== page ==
Role Models Rising from the Red Dust

Tucked away on the scenic banks of the Daly River, you'll find Nauiyu, a vibrant community of approximately 300 people.

The location is not just a spot renowned for barramundi fishing, but it has also beautifully evolved into an incubator for young talent, thanks to the collaborative efforts of a dynamic range of community led organisations and Red Dust.

Red Dust’s youth-focused Healthy Living Program works with young people to develop skills and knowledge in mental, health and well-being. It also advocates resilience, cultural strength, and a resolute sense of identity among the younger generations.

Jy Simpkins, the co-captain of North Melbourne and a proud Yorta Yorta man, has recently become an ambassador for Red Dust. "Being a part of the Red Dust family is a grounding experience, it reaffirms my sense of self and is a constant reminder of why I am passionate about what I do,” he said.

Jy shares the belief with Red Dust that these communities are bursting at the seams with untapped talent. The passionate and dedicated young and emerging role models is something that never fails to impress the Red Dust team. Their drive is proof of the power of dreams when combined with an unwavering will.

Spotlighting on this shared spirit of encouragement was an AFL-themed program that was delivered in collaboration with the Miriam Rose Foundation and local schools Woolianna and St Francis Xavier Catholic College, it featured former Richmond AFLW player Steph Williams and Jy Simpkin.

Being of Larrakia and Iwaidja descent herself, and growing up in remote communities, Steph expressed how the program served as a wonderful opportunity to bond with and learn from children and Elders living in Nauiyu.  "Being a part of Red Dust has allowed me to inspire and be inspired by the younger generation. Their inspirational resilience and determination are stunning reminders of the immense potential these communities possess”, she said.  

During the program, local individuals like Tinalia Miller were a key part of the program delivery team. Having transformed from a previous participant to role mode from the red dust, Tinalia sets an example for the next generation. She fondly remembers her participation in the program and now looks forward to inspiring the younger generation as a role model along with Jy and Steph.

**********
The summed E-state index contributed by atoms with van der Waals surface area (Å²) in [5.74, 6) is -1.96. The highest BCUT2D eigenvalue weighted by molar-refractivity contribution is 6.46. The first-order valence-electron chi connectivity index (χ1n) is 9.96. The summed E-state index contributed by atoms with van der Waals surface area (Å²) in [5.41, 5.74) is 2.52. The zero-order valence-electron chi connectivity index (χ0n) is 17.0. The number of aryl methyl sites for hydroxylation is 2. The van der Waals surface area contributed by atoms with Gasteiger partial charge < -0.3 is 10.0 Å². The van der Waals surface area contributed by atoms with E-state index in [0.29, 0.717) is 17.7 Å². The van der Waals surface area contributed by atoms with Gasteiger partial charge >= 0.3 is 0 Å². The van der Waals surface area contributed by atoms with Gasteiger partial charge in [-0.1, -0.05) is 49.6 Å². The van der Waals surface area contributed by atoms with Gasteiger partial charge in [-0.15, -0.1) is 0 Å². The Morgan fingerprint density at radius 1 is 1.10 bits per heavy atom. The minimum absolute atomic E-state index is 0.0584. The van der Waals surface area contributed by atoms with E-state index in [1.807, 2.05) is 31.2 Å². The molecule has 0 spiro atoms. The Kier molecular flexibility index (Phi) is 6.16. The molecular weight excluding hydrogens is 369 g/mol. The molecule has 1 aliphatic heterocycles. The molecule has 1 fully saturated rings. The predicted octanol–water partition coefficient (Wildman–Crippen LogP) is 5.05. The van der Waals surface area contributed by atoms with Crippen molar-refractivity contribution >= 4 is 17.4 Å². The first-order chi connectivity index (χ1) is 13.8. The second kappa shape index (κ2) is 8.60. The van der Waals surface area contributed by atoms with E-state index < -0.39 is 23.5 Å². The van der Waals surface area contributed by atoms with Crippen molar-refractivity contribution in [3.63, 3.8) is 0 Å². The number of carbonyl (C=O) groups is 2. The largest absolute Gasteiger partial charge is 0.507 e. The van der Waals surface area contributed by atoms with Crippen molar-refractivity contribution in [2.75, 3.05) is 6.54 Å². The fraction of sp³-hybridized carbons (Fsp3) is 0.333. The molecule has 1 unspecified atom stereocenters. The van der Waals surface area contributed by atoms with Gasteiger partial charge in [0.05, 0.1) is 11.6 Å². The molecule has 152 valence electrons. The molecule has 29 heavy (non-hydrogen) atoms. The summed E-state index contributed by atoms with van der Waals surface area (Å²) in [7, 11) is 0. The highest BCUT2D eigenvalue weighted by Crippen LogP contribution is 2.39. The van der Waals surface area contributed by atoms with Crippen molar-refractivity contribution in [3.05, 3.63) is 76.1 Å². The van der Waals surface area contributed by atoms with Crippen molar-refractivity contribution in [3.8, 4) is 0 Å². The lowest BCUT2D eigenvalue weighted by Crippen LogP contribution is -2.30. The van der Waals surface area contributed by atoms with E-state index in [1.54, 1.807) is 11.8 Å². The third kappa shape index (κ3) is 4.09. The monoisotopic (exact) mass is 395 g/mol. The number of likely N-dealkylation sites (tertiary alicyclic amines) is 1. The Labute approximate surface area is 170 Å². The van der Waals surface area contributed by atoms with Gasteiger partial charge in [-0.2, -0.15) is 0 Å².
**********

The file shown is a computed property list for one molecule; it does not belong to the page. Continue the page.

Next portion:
Jy Simpkin and students

So why is it crucial for children to have role models from their communities? Because it gives them someone to admire and look up to. Working hand-in-hand with Jy, Steph, and local role models like Tinalia, Red Dust aims to continue to celebrate current role models and build the aspirations of future role models from within community.

‘For more than 25 years Red Dust has been working with Indigenous youth and families, supporting them to walk confidently into a bright future. Working alongside Elders and remote Northern Territory communities we are redefining what success looks like, by harnessing the strengths of both ancient and modern cultures, and with a strong focus on community and individual ideas of identity, aspiration and cross-cultural competency in our DNA. When our founder asked me what our future should look like it was an easy response – Red Dust role models from the red dust, and that’s what we’re building”, said Jonathan Lindsay-Tjapaltjarri Hermawan, Red Dust’s Director, Red Dust’s Male Health Programs and Strategic Lead.

Join the Red Dust story.

With your support we can create more opportunities and experiences for young people.




Thank you to the following supporters of this project: